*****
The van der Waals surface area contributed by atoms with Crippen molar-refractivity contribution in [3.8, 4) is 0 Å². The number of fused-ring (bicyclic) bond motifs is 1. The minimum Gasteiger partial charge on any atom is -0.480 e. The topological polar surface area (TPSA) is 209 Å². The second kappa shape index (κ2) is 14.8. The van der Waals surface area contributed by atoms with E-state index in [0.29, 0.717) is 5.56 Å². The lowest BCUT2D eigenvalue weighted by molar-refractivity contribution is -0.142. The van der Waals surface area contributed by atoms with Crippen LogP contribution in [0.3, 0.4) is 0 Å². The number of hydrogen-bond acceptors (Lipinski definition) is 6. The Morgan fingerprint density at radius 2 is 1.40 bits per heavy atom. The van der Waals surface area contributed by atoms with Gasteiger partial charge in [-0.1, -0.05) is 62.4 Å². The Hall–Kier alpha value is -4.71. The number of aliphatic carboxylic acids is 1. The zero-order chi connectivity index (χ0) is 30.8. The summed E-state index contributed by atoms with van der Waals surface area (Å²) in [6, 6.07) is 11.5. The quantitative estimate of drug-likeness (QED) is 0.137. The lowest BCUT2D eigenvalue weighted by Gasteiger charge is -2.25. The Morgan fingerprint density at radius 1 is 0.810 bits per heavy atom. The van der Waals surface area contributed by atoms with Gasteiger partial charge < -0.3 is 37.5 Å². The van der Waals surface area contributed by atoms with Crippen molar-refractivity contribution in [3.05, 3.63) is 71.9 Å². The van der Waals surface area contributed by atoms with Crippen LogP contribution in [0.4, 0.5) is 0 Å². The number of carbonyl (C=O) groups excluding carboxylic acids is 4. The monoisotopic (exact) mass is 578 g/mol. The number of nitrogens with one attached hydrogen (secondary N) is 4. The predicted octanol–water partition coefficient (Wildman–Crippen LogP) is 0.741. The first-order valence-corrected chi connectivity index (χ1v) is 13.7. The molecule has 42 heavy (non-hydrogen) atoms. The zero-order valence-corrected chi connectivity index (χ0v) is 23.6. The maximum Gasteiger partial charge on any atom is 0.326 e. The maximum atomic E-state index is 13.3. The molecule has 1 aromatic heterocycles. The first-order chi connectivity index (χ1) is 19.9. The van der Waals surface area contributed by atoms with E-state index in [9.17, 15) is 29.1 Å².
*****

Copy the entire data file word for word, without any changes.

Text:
The van der Waals surface area contributed by atoms with Crippen molar-refractivity contribution in [3.8, 4) is 0 Å². The number of fused-ring (bicyclic) bond motifs is 1. The minimum Gasteiger partial charge on any atom is -0.480 e. The topological polar surface area (TPSA) is 209 Å². The second kappa shape index (κ2) is 14.8. The van der Waals surface area contributed by atoms with E-state index in [0.29, 0.717) is 5.56 Å². The lowest BCUT2D eigenvalue weighted by molar-refractivity contribution is -0.142. The van der Waals surface area contributed by atoms with Crippen LogP contribution in [0.3, 0.4) is 0 Å². The number of hydrogen-bond acceptors (Lipinski definition) is 6. The Morgan fingerprint density at radius 2 is 1.40 bits per heavy atom. The van der Waals surface area contributed by atoms with Gasteiger partial charge in [-0.1, -0.05) is 62.4 Å². The Hall–Kier alpha value is -4.71. The number of aliphatic carboxylic acids is 1. The zero-order chi connectivity index (χ0) is 30.8. The summed E-state index contributed by atoms with van der Waals surface area (Å²) in [6, 6.07) is 11.5. The quantitative estimate of drug-likeness (QED) is 0.137. The lowest BCUT2D eigenvalue weighted by Gasteiger charge is -2.25. The Morgan fingerprint density at radius 1 is 0.810 bits per heavy atom. The van der Waals surface area contributed by atoms with Gasteiger partial charge < -0.3 is 37.5 Å². The van der Waals surface area contributed by atoms with Crippen molar-refractivity contribution in [3.05, 3.63) is 71.9 Å². The van der Waals surface area contributed by atoms with Crippen LogP contribution in [0.4, 0.5) is 0 Å². The number of carbonyl (C=O) groups excluding carboxylic acids is 4. The monoisotopic (exact) mass is 578 g/mol. The number of nitrogens with one attached hydrogen (secondary N) is 4. The predicted octanol–water partition coefficient (Wildman–Crippen LogP) is 0.741. The first-order valence-corrected chi connectivity index (χ1v) is 13.7. The molecule has 42 heavy (non-hydrogen) atoms. The zero-order valence-corrected chi connectivity index (χ0v) is 23.6. The maximum Gasteiger partial charge on any atom is 0.326 e. The maximum atomic E-state index is 13.3. The molecule has 1 aromatic heterocycles. The first-order chi connectivity index (χ1) is 19.9. The van der Waals surface area contributed by atoms with E-state index in [9.17, 15) is 29.1 Å².